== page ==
With three separate financial advisers facing criminal proceedings this year having struggled with gambling problems, access to client money combined with a stressful job can be a “perfect storm”.
In April, Gavin Fineff was sentenced in Sydney to an aggregate term of imprisonment consisting of nine years and a non-parole period of five years and four months after he gambled away $3.4 million in client cash over three and a half years.
In Perth back in June, Mark Sebo was found guilty of 36 counts after being accused of duping eight clients into transferring some $1 million from their superannuation into personal online gambling accounts between July and August 2019.
Finally, ASIC froze the assets of David Valvo amid an investigation after he allegedly faked client signatures to obtain $750,000 from his financial planning clients. It is understood he has a “long history of substantial gambling” and has gambled more than $400,000 at Sportsbet since February 2021.
But does the trifecta of having access to client funds combined with an advanced education in financial markets and a stressful job make advisers more likely to gamble?
Stress of working as an adviser
It is no secret that advisers’ mental health has come under pressure in recent years as recommendations from the Hayne royal commission have been implemented. The number of advisers has fallen from 21,000 in 2019 to around 15,000 in 2023, concurrently with more people seeking advice.
Many of them have left the industry for mental health reasons as the educational and compliance requirements ramp up, and some advisers have spoken openly about feeling suicidal.
A study by Forte Asset Solutions and Philippa Hunt in May 2022 of almost 700 advisers found 95 per cent said their stress levels had slightly or significantly increased, and 87 per cent said their mental health had significantly or slightly declined.
Some 18 per cent said they were on medication compared to 7 per cent prior to the royal commission, and more than 20 per cent said they had entertained thoughts of self-harm.
An earlier paper from e-lab’s Dr Adam Fraser and Deakin University’s Dr John Molineux in June 2021 found over 40 per cent were considering leaving the profession due to stress, and advisers reported poorer mental health and wellbeing, higher stress levels and higher feelings of overload than other professions.
Max von Sabler, psychologist at MVS Group Psychology, who has treated gambling patients, told Money Management: “We know that depression and anxiety can contribute to gambling disorders, as can substance use. These are often methods to avoid emotional suffering, and are particularly common in men who can seek to manage their emotions through these kinds of external ‘numbing’ mechanisms.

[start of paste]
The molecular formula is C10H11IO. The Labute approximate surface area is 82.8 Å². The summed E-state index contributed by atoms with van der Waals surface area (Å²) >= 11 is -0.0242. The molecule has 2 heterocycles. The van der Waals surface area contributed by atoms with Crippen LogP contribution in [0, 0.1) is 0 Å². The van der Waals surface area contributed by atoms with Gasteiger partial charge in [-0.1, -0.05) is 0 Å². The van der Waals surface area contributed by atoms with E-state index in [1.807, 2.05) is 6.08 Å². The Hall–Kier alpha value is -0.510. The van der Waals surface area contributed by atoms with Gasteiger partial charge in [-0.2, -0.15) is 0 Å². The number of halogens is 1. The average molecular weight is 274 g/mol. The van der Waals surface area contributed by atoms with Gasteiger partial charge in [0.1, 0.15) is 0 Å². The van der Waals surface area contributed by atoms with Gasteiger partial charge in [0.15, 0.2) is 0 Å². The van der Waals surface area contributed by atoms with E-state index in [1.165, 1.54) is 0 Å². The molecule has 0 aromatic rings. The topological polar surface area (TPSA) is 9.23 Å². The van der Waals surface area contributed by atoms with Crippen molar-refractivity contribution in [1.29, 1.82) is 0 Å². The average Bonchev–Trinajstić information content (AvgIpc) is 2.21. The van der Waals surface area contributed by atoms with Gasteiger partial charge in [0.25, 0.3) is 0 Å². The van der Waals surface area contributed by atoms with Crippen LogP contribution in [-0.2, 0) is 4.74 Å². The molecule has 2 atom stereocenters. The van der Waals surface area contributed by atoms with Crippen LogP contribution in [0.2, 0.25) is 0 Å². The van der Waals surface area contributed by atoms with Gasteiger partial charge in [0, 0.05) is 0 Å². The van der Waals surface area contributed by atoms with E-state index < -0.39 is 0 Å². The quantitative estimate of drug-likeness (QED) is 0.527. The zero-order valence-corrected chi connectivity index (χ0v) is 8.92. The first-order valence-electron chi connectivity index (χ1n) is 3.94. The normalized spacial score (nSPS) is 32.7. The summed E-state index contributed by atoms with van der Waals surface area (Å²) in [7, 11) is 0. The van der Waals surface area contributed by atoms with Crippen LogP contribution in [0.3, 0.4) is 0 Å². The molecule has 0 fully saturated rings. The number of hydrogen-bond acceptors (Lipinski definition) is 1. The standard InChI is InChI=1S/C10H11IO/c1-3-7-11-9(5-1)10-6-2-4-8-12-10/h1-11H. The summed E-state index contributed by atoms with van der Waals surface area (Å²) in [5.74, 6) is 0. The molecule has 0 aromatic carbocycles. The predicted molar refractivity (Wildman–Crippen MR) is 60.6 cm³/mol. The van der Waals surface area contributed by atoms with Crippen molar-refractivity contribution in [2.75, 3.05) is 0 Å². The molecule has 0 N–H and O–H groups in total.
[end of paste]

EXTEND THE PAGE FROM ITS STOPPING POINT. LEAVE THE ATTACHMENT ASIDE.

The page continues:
“To this end, we know that financial services have seen some enormous changes – increased regulation, banks occupying the space of financial advice over small firms and individuals, public demonisation of advisers by the federal government, have all meant that the emotional cost of doing the job is much higher.”
Gambling in Australia
For individuals living in Australia, it can be hard to avoid gambling with the country holding more than 200,000 pokie machines (almost half of which are in NSW), according to research house IBISWorld, and casinos from Crown Resorts and Star Entertainment Group popping up in major cities.
Shares in Crown Resorts are up by 113 per cent over the last five years, undeterred by a $450 million regulatory fine for breaches of anti-money laundering rules.
Gambling is so prevalent that the Melbourne Cup, the ‘race that stops a nation’ every November, saw an estimated $223 million in gambling in 2021, and warrants a public holiday in its home state of Victoria.
But all this spending comes with costs. The Australian Institute of Health and Welfare said Australians lose an estimated $25 billion on legal gambling every year, representing the largest per capita losses in the world.
A study by the Australian Gambling Research Centre (AGRC) in March 2023 of over 1,000 Australians found 73 per cent of Australian adults gambled at least once in the past 12 months and 38 per cent gambled at least weekly, with 46 per cent classified as being at risk of gambling harm.
The average amount spent in a typical day was $83 on sports betting and $93 on race betting, although the median for both types was $20.
Men gambled more frequently on every product than women, spent more and were more likely to be at risk of harm from gambling, it said.
Gambling has gotten even easier and accessible in recent years with the advent of betting via smartphones, online advertising and ‘bets with mates’ promotions, which portray gambling as a fun, social activity.
With a stressful job and easy access to gambling nationwide, it is therefore no surprise people are trying to resolve their problems with gambling. However, more than likely, it can often lead to other problems rather than solving them.